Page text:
Vice

2018Biopic ∙ 2h 12min

How do you watch and enjoy a movie about deplorable people? The Mother Theresa story this ain’t. But when you think about it, Vice is hardly alone in having us revel in the juices of men acting atrociously. It’s kind of the bedrock of these biopics, I suppose. It’s not like The Wolf of Wall Street dudes were doing great things for society. Or the guys in The Departed. We love stories about evil fuckers. They’re way more interesting than the good guys.

Dick Cheney is not a good guy. Dick Cheney is actually pretty fucking despicable. He’s a man of unending desire for power and control. A failure of a man who reshaped himself into something more than he deserved to be. Working for a man in George W. Bush who followed in the exact same mold. Though, unlike Bush, he was shamelessly ambitious. Bush just kind of fell ass backward into the nepotism chair. And, yes, we all knew Cheney was the puppet master pulling the strings on the Bush administration, but it’s kind of fun watching his diabolic mind work. Even if it was sinking our country into a morass of corruption and stupidity.

I think we all know Christian Bale is a weirdo. The man puts his body through absolute torture for roles. I believe he stays in character off set. And he’s just generally a seemingly unstable type of guy. But to see him play Cheney is to witness a kind of miraculous transformation. He inhabits the man so much so that I literally forgot at times that it wasn’t Cheney playing Cheney. His voice and mannerisms and everything are just spot on. He plays him as a human, though, and not the demon he deserves to be portrayed as. But I suppose his choice is probably a better one, and ultimately makes the movie more successful.

I don’t think I need to rehash the second Bush administration and all the evil fuckery that went on. But suffice it to say that they cover a whole bunch of that here. But mostly it’s a biopic about how this absolute zero of a man, Dick Cheney, rose to the heights of the second most powerful job in the world. They portray him as ambitious, but lacking any discernible charisma that would engender positive feelings in anyone aside from dopes and lackeys. Thank god he found George W.

Sam Rockwell was almost too perfect as a down-home, slightly dimwitted George W. The ne’er-do-well son of a former president from whom nobody expected anything. Let alone for him to become president. Rockwell captures his easy Texas charm and shruggy personality in a way that Bush might even appreciate. His kind of tacit acceptance that he was overmatched ambition-wise by Cheney and the attitude that he didn’t expect to win the presidency, but was just kind of doing it because he wanted to make his dad proud and, well, the Republicans kind of asked. Setting up the perfect situation for Cheney, who could hide his deficiencies as a front man behind the smirking Bush and run things behind the scenes for a dude who really had no interest. And so he did.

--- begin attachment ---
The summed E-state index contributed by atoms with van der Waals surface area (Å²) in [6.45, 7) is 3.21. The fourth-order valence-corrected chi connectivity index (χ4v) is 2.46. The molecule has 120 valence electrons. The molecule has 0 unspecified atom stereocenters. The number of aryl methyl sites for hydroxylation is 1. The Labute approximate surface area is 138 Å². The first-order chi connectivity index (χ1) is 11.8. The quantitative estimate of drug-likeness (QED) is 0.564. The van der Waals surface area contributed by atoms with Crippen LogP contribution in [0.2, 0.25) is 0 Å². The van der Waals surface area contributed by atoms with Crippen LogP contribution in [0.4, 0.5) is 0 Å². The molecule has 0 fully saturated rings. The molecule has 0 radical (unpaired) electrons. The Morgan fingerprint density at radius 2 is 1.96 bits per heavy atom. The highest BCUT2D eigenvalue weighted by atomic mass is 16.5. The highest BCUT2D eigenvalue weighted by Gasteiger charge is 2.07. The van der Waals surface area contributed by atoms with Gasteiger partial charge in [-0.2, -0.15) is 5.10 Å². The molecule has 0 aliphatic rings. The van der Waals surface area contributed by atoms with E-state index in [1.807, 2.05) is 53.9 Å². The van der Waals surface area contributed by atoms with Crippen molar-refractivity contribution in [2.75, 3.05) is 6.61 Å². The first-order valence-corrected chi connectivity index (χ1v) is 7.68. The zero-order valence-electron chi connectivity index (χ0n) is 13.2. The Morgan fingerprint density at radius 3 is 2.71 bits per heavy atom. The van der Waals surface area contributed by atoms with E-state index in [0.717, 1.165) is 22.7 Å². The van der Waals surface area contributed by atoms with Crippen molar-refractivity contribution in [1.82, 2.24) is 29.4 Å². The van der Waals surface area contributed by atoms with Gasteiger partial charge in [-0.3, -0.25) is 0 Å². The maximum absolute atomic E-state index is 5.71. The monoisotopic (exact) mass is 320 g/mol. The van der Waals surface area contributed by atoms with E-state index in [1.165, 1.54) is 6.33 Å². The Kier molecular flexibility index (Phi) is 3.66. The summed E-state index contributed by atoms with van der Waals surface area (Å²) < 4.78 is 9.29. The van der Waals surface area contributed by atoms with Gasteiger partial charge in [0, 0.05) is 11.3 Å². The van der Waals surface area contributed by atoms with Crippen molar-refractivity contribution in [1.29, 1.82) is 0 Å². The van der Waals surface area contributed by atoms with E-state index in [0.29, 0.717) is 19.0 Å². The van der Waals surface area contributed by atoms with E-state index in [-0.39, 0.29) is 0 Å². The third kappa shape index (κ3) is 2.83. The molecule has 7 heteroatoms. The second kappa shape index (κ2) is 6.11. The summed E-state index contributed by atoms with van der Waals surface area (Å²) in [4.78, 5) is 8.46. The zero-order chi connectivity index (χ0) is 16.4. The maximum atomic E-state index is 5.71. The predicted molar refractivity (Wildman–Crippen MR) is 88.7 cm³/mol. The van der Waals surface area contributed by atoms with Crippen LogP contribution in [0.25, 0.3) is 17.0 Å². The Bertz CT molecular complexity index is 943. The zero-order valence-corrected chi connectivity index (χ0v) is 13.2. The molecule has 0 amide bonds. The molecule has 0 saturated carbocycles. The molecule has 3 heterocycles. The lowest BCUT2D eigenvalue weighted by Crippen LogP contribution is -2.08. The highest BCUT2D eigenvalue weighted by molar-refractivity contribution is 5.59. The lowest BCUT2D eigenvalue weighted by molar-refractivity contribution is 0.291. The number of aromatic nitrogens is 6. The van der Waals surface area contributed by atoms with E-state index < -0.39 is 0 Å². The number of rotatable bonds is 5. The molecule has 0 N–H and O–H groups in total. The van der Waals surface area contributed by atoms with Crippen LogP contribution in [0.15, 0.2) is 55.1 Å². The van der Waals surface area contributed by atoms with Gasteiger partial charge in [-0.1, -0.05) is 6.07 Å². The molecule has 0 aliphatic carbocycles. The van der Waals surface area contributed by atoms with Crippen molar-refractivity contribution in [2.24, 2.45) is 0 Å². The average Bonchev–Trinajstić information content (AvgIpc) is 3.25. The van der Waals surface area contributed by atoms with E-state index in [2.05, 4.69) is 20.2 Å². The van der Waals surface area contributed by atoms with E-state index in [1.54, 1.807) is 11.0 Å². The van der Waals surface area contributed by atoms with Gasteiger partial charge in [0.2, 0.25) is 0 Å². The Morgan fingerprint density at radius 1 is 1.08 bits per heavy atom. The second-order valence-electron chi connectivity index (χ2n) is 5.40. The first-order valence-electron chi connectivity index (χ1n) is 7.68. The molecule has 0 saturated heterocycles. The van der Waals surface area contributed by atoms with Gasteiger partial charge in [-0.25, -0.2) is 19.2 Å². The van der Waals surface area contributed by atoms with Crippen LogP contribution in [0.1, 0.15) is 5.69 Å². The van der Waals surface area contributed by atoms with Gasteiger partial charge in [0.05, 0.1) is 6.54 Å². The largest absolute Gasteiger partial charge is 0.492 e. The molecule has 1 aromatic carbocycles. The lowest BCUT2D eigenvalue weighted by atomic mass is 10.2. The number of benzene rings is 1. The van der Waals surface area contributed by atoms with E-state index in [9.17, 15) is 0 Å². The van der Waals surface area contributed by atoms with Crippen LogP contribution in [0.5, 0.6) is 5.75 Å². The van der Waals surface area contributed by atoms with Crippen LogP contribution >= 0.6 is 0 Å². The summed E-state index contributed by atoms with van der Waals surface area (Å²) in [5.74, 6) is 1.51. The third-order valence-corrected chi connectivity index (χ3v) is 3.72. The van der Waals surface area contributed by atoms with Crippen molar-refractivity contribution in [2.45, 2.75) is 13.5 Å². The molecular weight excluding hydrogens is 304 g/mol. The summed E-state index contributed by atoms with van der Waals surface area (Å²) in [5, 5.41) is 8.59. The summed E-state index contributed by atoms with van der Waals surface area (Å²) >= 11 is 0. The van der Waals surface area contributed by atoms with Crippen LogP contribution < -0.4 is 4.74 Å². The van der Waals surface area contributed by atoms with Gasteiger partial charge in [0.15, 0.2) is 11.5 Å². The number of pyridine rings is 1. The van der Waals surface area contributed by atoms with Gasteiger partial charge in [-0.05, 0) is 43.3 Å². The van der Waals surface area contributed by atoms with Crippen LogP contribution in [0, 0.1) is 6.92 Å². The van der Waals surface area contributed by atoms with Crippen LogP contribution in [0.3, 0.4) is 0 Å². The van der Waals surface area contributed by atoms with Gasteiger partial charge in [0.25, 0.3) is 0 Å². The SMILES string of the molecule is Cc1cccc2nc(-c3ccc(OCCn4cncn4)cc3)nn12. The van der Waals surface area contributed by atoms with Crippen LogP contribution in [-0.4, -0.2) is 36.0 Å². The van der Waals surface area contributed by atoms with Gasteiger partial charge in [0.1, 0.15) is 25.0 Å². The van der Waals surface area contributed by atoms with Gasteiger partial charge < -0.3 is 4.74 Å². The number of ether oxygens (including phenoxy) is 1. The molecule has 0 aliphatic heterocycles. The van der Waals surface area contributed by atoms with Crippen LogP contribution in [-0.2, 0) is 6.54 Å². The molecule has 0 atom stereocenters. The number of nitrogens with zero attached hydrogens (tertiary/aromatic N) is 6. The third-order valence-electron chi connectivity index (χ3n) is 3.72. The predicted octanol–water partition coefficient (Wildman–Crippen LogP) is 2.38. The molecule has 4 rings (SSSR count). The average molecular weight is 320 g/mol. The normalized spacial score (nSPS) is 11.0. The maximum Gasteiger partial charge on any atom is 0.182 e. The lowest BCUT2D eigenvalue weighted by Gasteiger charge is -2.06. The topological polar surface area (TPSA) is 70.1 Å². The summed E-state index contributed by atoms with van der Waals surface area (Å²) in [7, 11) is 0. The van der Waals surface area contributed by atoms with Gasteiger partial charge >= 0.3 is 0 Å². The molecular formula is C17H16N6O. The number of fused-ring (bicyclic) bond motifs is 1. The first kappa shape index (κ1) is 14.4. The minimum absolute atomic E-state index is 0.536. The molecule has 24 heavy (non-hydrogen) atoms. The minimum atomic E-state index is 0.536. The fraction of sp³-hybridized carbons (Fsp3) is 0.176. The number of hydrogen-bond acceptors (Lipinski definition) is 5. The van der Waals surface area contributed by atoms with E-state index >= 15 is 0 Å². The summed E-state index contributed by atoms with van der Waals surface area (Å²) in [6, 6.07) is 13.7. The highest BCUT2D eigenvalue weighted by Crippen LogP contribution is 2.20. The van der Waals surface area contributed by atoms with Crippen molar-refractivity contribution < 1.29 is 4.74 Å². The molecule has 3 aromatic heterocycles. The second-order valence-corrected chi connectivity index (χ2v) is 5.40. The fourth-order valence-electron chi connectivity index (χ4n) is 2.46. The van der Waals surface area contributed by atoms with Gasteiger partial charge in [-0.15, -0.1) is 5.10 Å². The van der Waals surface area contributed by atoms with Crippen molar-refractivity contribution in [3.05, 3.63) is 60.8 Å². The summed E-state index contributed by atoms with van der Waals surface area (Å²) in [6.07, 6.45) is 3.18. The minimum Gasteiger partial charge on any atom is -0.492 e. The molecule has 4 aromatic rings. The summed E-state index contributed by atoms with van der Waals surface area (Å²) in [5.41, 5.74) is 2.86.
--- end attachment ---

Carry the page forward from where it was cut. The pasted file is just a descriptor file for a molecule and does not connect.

The film itself uses a very post-modern style of wacky editing, fourth-wall breaking and smart comedy to tell a story that in the wrong hands could have seemed either preachy or super-depressing. Because, again, these guys were a clown car of underhanded deception and practically broke the country. And not like brainiac deception, either. Just kind of run-of-the-mill bullshit that we as a public hadn’t really experienced before and didn’t know how to deal with. I mean some of the Cheney plans around talking us into war in Iraq were rather clever, but he played on a scared and vulnerable public to enact his agenda. While Bush watched college football and sat behind his big desk.

Ms. Hipster felt this was a love story. Since Lynne Cheney (played by Amy Adams) figured so prominently in the movie. I get her point. At some level, though, Lynne’s just as ambitious as Dick and is the engine behind driving him to the levels of shitbaggery that he reaches. She’s there pushing him and goading him into stuff all along the way. She says in the beginning of the movie that she would basically do all this herself if it were not for the fact she’s a woman, but I suppose in Dick she saw her chance. I’ve no idea why, exactly. He certainly didn’t scream “powerful” to anyone when he was busy drinking and fighting in his early life with her. But I suppose she saw in him something nobody else could — the dark hole where his corroded heart should be. In the end she almost comes off worse than him. Especially when it comes to the situation with their daughters; the absolutely horrendous, knee-jerk asshole, Liz Cheney and their poor other daughter, Mary. A love story? I suppose. But for whom?